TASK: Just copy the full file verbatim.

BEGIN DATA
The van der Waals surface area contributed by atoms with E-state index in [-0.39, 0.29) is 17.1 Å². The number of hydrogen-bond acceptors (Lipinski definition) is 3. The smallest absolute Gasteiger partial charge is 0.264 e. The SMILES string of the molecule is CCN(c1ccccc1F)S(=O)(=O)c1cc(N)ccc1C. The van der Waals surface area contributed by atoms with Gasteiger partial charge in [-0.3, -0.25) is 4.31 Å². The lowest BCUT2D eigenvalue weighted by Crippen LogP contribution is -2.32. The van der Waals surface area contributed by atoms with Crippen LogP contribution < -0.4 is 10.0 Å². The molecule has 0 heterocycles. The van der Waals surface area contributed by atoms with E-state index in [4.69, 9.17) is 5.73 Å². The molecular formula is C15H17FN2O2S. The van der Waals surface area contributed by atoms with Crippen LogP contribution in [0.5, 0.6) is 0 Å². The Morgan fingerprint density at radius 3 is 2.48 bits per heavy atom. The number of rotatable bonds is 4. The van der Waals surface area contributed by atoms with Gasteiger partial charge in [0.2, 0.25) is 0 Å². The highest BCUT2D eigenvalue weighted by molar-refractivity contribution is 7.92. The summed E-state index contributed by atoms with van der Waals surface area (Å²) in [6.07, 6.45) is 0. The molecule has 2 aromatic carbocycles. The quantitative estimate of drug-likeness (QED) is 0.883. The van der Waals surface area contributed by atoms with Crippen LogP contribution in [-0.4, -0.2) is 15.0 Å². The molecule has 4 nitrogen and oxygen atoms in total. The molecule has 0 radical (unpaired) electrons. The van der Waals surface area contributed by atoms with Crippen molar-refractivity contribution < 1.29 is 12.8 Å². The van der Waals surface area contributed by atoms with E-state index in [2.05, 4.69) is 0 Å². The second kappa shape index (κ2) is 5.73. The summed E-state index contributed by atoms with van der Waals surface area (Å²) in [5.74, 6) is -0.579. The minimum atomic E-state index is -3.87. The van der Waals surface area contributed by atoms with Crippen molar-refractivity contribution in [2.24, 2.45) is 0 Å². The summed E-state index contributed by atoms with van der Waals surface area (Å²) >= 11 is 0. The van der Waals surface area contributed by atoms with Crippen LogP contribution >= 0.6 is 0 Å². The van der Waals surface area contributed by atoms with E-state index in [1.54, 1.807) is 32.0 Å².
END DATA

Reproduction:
The van der Waals surface area contributed by atoms with E-state index in [-0.39, 0.29) is 17.1 Å². The number of hydrogen-bond acceptors (Lipinski definition) is 3. The smallest absolute Gasteiger partial charge is 0.264 e. The SMILES string of the molecule is CCN(c1ccccc1F)S(=O)(=O)c1cc(N)ccc1C. The van der Waals surface area contributed by atoms with Gasteiger partial charge in [-0.3, -0.25) is 4.31 Å². The lowest BCUT2D eigenvalue weighted by Crippen LogP contribution is -2.32. The van der Waals surface area contributed by atoms with Crippen LogP contribution < -0.4 is 10.0 Å². The molecule has 0 heterocycles. The van der Waals surface area contributed by atoms with E-state index in [4.69, 9.17) is 5.73 Å². The molecular formula is C15H17FN2O2S. The van der Waals surface area contributed by atoms with Crippen LogP contribution in [0.5, 0.6) is 0 Å². The Morgan fingerprint density at radius 3 is 2.48 bits per heavy atom. The number of rotatable bonds is 4. The van der Waals surface area contributed by atoms with Gasteiger partial charge in [0.2, 0.25) is 0 Å². The highest BCUT2D eigenvalue weighted by molar-refractivity contribution is 7.92. The summed E-state index contributed by atoms with van der Waals surface area (Å²) in [6.07, 6.45) is 0. The molecule has 2 aromatic carbocycles. The quantitative estimate of drug-likeness (QED) is 0.883. The van der Waals surface area contributed by atoms with Crippen LogP contribution in [-0.4, -0.2) is 15.0 Å². The molecule has 4 nitrogen and oxygen atoms in total. The molecule has 0 radical (unpaired) electrons. The van der Waals surface area contributed by atoms with Crippen molar-refractivity contribution < 1.29 is 12.8 Å². The van der Waals surface area contributed by atoms with E-state index in [2.05, 4.69) is 0 Å². The second kappa shape index (κ2) is 5.73. The summed E-state index contributed by atoms with van der Waals surface area (Å²) in [5.74, 6) is -0.579. The minimum atomic E-state index is -3.87. The van der Waals surface area contributed by atoms with Crippen molar-refractivity contribution in [2.24, 2.45) is 0 Å². The summed E-state index contributed by atoms with van der Waals surface area (Å²) >= 11 is 0. The van der Waals surface area contributed by atoms with Crippen LogP contribution >= 0.6 is 0 Å². The van der Waals surface area contributed by atoms with E-state index in [1.54, 1.807) is 32.0 Å².